Ted Bundy: The Celebrity Serial Killer

From his first days at Raiford, Ted Bundy, the notorious serial killer, became something of a celebrity inmate with many visitors to the prison often asking to see him. The normally socially confident Bundy intensely disliked being made a crowd-pleaser, believing the prison authorities were treating him like a prison tourist attraction.

When on trial for his crimes, Bundy enjoyed the attention from female fans, particularly his “Bundy Groupies,” who were often to be seen sitting in the front row. Now on death row, Bundy always received more mail than any other inmate, usually around 20 to 30 letter a day from people all around the world.

Most of those who wrote him just wanted a souvenir if he replied, but some were from women who professed their love and admiration for him, and he even got proposals of marriage. One woman who stuck by him through his trials and time on death row was Carol Ann Boone, who had met the serial killer in Washington in 1974, and later became his wife during the Leach trial.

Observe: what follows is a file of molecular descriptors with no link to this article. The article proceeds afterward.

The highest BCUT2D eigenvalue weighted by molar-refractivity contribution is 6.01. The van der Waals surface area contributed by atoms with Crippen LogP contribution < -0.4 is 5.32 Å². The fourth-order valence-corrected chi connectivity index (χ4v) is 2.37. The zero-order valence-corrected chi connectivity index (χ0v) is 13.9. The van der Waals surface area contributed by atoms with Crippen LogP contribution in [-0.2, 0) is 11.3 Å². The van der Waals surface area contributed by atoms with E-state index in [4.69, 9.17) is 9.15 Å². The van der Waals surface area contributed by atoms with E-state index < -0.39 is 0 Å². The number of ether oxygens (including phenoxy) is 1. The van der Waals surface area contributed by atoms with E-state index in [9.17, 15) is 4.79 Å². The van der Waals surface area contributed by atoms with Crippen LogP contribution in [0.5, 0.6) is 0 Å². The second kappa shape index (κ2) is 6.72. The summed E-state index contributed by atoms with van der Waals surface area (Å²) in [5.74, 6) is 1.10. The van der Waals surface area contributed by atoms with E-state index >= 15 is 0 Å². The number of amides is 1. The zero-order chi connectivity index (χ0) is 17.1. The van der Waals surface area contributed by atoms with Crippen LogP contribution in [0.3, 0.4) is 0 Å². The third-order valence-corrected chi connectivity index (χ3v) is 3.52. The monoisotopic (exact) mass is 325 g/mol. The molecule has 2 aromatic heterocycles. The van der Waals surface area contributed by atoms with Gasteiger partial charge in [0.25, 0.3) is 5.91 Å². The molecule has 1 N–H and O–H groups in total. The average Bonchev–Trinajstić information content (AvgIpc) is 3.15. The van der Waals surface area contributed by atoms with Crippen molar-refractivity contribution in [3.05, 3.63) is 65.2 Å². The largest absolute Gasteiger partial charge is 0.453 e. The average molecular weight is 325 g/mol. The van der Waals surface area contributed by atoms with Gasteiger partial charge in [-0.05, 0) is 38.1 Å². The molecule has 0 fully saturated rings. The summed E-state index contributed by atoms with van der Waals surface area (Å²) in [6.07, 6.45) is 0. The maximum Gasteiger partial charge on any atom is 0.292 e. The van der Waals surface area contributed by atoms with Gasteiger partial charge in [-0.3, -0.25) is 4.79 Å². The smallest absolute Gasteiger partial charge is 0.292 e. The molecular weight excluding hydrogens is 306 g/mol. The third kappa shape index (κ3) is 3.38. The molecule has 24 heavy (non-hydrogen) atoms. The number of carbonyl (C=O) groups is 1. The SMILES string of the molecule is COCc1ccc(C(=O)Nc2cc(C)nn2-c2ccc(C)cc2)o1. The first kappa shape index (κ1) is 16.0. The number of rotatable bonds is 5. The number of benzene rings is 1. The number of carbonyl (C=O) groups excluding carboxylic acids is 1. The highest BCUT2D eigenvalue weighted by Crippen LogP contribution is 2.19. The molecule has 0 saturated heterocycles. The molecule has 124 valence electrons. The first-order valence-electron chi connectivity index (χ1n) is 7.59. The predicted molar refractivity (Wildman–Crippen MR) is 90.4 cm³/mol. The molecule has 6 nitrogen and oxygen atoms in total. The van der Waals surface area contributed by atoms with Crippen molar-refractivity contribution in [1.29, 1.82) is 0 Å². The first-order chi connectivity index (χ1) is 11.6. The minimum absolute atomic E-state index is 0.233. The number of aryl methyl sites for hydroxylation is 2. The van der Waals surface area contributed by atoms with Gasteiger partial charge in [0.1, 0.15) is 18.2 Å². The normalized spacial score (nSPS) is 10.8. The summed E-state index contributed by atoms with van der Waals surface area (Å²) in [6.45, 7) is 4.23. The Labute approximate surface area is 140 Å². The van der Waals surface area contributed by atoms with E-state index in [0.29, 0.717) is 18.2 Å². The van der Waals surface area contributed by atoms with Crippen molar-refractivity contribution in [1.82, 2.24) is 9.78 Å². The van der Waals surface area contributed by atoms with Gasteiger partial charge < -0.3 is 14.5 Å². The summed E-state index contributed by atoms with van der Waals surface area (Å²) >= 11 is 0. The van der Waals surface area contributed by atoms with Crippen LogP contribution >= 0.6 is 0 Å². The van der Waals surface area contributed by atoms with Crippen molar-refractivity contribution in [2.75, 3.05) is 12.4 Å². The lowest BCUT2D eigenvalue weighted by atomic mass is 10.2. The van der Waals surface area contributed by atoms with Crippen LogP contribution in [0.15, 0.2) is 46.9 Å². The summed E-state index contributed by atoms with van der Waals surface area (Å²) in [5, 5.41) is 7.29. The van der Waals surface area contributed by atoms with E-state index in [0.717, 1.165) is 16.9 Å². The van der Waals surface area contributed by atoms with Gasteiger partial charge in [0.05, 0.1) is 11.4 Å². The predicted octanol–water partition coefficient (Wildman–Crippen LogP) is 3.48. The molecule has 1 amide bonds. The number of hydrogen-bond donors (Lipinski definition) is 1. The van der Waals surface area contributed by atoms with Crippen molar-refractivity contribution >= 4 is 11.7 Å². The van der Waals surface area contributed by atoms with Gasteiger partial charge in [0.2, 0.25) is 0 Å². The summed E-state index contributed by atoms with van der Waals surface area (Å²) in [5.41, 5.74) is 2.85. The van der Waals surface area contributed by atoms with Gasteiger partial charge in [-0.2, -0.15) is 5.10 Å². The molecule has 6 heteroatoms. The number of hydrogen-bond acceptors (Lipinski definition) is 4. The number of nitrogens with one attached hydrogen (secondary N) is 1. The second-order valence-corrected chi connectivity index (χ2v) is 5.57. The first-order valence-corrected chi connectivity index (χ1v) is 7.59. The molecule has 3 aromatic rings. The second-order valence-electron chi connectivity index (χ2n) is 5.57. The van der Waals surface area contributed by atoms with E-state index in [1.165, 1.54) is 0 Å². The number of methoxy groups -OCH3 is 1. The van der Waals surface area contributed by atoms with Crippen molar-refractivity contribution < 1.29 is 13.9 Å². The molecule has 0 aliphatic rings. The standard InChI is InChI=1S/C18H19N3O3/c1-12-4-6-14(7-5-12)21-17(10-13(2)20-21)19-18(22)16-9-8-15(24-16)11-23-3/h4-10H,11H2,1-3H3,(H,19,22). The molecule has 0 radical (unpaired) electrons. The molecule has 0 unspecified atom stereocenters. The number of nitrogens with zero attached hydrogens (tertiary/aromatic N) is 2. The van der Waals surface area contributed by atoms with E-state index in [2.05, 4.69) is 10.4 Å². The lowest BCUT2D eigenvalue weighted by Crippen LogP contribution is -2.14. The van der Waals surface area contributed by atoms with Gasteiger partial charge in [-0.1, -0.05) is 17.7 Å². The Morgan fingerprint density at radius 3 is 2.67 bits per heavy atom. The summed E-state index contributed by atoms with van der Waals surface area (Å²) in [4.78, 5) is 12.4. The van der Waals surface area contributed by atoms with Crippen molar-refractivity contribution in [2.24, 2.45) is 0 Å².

Although conjugal visitation was not allowed at the Florida State Prison, many of the inmates were known to pool their money to bribe the guards to allow them intimate time alone with their female visitors. On October 24, 1982, Boone have birth to Ted Bundy‘s daughter Rose Bundy. Boone remained loyal to Bundy until his later confessions to his many crimes.

Ted Bundy and the Michaud and Aynesworth Interviews

Beginning in March 1980, shortly after he had been sent to death row, Bundy participated in a series of interviews with journalists and investigative reporters Stephen Michaud and Hugh Aynesworth. The purpose of the interviews was to give Bundy the opportunity to speak with them in collaboration on a book about himself.

Although Bundy had always denied his crimes, claiming he was not a serial killer, the interviews gave him an opportunity to confess to his crimes by giving a third-person perspective on how he believed the killer had murdered so many young women in Washington, Utah, Idaho and Florida. On four different interview days in April 1980, Bundy speculated to Michaud and Aynesworth how Linda Ann Healy, Roberta Parks, Brenda Ball and Nancy Wilcox were all abducted, placed inside his Volkswagen Beetle, and murdered.